Research Highlights

Research Highlights
Exploring the Feasibility of Soybean Desiccant Use in Minnesota

Photo: United Soybean Board

By Carol Brown

Producers in southern soybean-growing states use desiccants to drive earlier soybean harvests, and they are becoming a curiosity for farmers in northern areas. Could northern farmers also use these products to hasten soybean harvest? Agronomist Seth Naeve is exploring how desiccants behave in Minnesota to provide science-backed answers for those curious farmers.

“Desiccants are also known as harvest aids,” says Naeve. “It is a chemical product applied to a crop to synchronize crop maturation. It’s used in a lot of vegetables and crops like seed corn to finish things off quicker and more evenly.” 

The University of Minnesota professor and extension soybean specialist is looking at the effect of desiccation from several aspects through a research project funded by the Minnesota Soybean Research and Promotion Council.

There are advantages to using a desiccant, but there could also be drawbacks. Advantages include earlier harvest time, increased harvest efficiency and reduced yield losses. But if the desiccant isn’t handled or applied properly, significant crop damage and yield loss could result. Naeve is exploring whether the benefits could outweigh the risks.

“In the northern climates, soybeans respond to their environment. In the fall, shortening days and cold nights push the crop to maturity,” Naeve explains. “This doesn’t happen to the same extent in the south, where there are warmer temperatures and even some longer days during the fall. Soybean crops in the southern U.S. don’t have the same kind of environmental triggers for soybeans to mature. It’s not uncommon for southern farmers to use these harvest aids to get uniformity for good yields.”

Desiccants are usually sprayed on the maturing crops about two weeks prior to harvest, but Naeve says this could be tricky as some products have required pre-harvest intervals. Farmers need to be cognizant of application timing so they don’t end up outside the labeled rules.

“The primary concern is that residual chemicals may have a negative effect on the plant, like moving into the seed where livestock or humans could consume it,” he says. “There is a variety of these desiccant products on the market and some have longer pre-harvest intervals, which might not be very useful if they were applied too early.”

Desiccant value could increase in the northern states as farmers plant longer maturing soybean varieties or early varieties for harvest before a cover crop or fall manure application.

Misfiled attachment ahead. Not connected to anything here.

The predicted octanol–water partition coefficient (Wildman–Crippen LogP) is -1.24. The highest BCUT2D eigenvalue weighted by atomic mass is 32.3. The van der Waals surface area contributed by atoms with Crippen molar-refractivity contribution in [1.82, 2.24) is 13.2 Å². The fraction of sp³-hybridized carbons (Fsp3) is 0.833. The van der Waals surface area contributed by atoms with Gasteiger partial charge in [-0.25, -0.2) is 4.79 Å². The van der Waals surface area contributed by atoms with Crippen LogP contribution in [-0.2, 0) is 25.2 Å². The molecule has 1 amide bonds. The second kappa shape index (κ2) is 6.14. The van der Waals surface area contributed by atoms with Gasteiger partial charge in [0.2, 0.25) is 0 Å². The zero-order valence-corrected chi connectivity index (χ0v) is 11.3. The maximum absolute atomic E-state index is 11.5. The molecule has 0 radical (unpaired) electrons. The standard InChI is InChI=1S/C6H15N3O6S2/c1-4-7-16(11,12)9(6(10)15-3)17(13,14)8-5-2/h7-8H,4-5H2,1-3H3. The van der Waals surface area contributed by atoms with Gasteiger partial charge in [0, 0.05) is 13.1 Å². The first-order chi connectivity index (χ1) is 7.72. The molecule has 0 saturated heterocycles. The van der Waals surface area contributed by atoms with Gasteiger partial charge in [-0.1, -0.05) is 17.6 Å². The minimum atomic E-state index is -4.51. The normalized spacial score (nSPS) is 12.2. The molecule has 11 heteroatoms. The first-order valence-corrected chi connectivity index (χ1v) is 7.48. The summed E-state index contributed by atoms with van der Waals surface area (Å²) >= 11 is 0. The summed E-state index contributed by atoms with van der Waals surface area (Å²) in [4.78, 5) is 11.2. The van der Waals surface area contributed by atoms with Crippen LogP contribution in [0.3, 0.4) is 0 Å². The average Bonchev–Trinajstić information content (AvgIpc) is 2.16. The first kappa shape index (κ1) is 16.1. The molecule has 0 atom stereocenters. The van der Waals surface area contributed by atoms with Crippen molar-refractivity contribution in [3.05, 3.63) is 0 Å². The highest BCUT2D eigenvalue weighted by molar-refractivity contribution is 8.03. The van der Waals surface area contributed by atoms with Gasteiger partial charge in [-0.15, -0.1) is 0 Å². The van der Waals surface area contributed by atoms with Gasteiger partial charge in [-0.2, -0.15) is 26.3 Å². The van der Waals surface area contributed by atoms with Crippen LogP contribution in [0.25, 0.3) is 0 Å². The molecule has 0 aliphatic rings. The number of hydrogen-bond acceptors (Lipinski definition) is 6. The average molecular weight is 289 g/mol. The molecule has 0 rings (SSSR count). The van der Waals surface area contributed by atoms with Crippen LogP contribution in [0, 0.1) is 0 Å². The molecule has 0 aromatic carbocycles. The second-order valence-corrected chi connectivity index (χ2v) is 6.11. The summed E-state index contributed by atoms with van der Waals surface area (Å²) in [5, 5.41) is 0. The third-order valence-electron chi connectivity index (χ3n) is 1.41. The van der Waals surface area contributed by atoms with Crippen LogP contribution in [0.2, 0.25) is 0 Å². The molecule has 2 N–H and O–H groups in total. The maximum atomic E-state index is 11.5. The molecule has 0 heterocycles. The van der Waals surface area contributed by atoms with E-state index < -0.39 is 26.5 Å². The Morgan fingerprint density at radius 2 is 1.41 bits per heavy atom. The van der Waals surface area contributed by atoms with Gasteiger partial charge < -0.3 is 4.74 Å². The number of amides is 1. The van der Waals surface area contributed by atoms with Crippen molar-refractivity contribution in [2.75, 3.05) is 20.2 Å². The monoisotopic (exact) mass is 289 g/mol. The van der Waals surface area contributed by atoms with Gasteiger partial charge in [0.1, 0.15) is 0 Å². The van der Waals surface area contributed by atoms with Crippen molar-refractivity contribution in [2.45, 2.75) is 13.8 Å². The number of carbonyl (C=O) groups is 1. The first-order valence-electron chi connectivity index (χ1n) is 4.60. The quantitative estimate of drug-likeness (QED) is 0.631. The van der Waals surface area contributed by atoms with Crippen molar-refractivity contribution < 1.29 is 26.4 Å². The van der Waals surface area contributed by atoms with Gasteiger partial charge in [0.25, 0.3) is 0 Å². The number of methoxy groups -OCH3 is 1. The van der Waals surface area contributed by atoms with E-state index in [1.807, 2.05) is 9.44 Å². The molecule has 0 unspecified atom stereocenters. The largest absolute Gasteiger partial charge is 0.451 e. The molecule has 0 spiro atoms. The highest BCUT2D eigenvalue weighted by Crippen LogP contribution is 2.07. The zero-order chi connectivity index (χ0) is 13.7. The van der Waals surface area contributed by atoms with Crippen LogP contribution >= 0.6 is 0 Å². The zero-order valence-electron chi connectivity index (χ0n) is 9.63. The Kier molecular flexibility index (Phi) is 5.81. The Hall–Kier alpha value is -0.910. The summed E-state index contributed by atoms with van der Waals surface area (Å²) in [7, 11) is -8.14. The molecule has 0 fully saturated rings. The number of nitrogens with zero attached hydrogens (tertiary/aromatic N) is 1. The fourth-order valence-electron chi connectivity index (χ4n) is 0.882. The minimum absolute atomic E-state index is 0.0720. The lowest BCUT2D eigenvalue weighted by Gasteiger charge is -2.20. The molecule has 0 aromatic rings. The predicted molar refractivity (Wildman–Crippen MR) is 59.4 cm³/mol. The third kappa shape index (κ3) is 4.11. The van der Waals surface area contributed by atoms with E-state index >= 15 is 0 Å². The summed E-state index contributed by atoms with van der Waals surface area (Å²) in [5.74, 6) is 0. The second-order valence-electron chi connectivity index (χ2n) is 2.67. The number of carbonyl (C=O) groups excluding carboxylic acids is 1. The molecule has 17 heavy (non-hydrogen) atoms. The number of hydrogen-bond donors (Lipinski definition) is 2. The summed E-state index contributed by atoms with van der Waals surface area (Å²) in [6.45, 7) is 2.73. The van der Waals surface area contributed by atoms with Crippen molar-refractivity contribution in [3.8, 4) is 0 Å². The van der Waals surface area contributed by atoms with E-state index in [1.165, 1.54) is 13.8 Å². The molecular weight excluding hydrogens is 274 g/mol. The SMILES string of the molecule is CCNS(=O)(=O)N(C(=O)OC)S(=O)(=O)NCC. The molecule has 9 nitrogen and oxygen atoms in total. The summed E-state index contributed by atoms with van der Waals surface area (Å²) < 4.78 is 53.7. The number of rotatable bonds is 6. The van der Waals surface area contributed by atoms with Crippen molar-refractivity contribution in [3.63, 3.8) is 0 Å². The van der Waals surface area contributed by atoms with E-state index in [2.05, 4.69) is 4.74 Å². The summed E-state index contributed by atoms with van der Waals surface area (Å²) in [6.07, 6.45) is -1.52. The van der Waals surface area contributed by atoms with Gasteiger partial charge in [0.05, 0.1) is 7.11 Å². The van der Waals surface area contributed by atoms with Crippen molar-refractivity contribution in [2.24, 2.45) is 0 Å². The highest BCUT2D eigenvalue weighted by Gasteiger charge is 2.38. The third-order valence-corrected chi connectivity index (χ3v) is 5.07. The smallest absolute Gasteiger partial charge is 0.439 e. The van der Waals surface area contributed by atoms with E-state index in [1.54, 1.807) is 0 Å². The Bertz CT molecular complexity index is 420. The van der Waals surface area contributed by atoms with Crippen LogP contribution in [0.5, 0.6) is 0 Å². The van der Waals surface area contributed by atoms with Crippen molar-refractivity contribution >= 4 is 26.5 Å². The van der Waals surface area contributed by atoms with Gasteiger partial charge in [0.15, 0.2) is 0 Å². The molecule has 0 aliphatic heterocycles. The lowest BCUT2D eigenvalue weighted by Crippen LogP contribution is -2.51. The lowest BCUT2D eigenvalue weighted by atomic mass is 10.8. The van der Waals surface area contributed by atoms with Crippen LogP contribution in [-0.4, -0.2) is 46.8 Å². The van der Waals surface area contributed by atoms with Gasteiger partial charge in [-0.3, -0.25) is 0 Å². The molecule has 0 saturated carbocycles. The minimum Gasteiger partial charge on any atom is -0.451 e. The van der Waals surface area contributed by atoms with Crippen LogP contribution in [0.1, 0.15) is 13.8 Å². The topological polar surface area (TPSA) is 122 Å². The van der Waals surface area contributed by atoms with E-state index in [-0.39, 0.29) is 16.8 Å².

Naeve’s research project will compare different desiccant products and their application timing on soybean yield. He’ll be looking for the earliest a desiccant can be applied without resulting in a yield loss. He will also document pre-harvest pod shattering, grain loss, grain quality, as well as application timing with soybean dry-down and how well the desiccant advanced the crop to harvest.

He and his research team will conduct the studies on private farmland as well as on university research farms, for a total of five locations in Minnesota. 

“There are situations and seasons where soybeans tend to remain a little green and be difficult to harvest,” he says. “When there are warmer fall conditions where we don’t have an early or even a normal hard freeze, or if farmers had to delay planting — all could lead to harvest challenges in the North and desiccants could be of help. They won’t be needed every year or on every acre.”

In the South, desiccant application recommendations are to apply no earlier than reproductive stage 6.5, which is late in maturity, but it isn’t at the end of the maturity scale. Naeve says that yields aren’t reduced when spraying desiccants at R6.5 in the southern states. But in the North, soybeans can continue to add yield at R7 and possibly beyond, as there are variations in seed maturity within the canopy, with yellow seeds down low and green seeds remaining at the top. 

“I feel there is greater risk of yield loss from desiccant use in the North because soybeans are taking advantage of the warm, fall weather by continuing to add yield,” he comments. “It’s probably the opposite in the South, because the heat and humidity could reduce yields.”

The research, just getting underway, is also part of a larger Science for Success project, with scientists from approximately a dozen states conducting the same research and pooling data for more substantial results.

“If farmers are going to experiment with desiccants, we all need to have a better understanding of how soybeans respond to them in different regions,” says Naeve.

Published: Sep 25, 2023

The materials on SRIN were funded with checkoff dollars from United Soybean Board and the North Central Soybean Research Program. To find checkoff funded research related to this research highlight or to see other checkoff research projects, please visit the National Soybean Checkoff Research Database.